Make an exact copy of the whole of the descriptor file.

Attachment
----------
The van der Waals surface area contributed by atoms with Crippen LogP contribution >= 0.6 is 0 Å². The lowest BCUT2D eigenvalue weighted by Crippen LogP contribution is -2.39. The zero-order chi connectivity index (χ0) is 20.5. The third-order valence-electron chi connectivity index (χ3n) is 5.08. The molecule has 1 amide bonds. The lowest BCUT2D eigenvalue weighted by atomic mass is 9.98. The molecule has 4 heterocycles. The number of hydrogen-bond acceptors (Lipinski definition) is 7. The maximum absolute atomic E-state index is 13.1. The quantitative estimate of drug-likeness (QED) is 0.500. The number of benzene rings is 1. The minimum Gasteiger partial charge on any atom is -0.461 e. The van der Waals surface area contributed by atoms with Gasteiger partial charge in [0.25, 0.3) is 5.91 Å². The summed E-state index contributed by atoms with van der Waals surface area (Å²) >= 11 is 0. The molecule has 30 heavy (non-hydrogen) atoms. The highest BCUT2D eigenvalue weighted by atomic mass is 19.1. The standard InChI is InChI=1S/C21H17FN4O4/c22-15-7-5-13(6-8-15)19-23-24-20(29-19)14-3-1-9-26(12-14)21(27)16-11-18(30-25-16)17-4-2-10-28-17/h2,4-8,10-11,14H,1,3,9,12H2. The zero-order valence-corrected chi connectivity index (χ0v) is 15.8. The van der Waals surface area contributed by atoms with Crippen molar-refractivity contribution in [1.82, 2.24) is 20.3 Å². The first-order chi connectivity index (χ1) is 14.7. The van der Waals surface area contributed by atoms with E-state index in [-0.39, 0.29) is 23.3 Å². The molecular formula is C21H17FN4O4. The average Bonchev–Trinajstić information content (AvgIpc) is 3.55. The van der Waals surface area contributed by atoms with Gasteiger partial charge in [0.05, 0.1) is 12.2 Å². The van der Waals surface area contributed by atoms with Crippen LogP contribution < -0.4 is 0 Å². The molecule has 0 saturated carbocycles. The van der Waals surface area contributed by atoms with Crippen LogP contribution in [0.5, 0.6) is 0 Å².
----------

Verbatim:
The van der Waals surface area contributed by atoms with Crippen LogP contribution >= 0.6 is 0 Å². The lowest BCUT2D eigenvalue weighted by Crippen LogP contribution is -2.39. The zero-order chi connectivity index (χ0) is 20.5. The third-order valence-electron chi connectivity index (χ3n) is 5.08. The molecule has 1 amide bonds. The lowest BCUT2D eigenvalue weighted by atomic mass is 9.98. The molecule has 4 heterocycles. The number of hydrogen-bond acceptors (Lipinski definition) is 7. The maximum absolute atomic E-state index is 13.1. The quantitative estimate of drug-likeness (QED) is 0.500. The number of benzene rings is 1. The minimum Gasteiger partial charge on any atom is -0.461 e. The van der Waals surface area contributed by atoms with Gasteiger partial charge in [0.25, 0.3) is 5.91 Å². The summed E-state index contributed by atoms with van der Waals surface area (Å²) >= 11 is 0. The molecule has 30 heavy (non-hydrogen) atoms. The highest BCUT2D eigenvalue weighted by atomic mass is 19.1. The standard InChI is InChI=1S/C21H17FN4O4/c22-15-7-5-13(6-8-15)19-23-24-20(29-19)14-3-1-9-26(12-14)21(27)16-11-18(30-25-16)17-4-2-10-28-17/h2,4-8,10-11,14H,1,3,9,12H2. The zero-order valence-corrected chi connectivity index (χ0v) is 15.8. The van der Waals surface area contributed by atoms with Crippen molar-refractivity contribution in [1.82, 2.24) is 20.3 Å². The first-order chi connectivity index (χ1) is 14.7. The van der Waals surface area contributed by atoms with E-state index in [-0.39, 0.29) is 23.3 Å². The molecular formula is C21H17FN4O4. The average Bonchev–Trinajstić information content (AvgIpc) is 3.55. The van der Waals surface area contributed by atoms with Gasteiger partial charge in [0.05, 0.1) is 12.2 Å². The van der Waals surface area contributed by atoms with Crippen LogP contribution < -0.4 is 0 Å². The molecule has 0 saturated carbocycles. The van der Waals surface area contributed by atoms with Crippen LogP contribution in [0.5, 0.6) is 0 Å².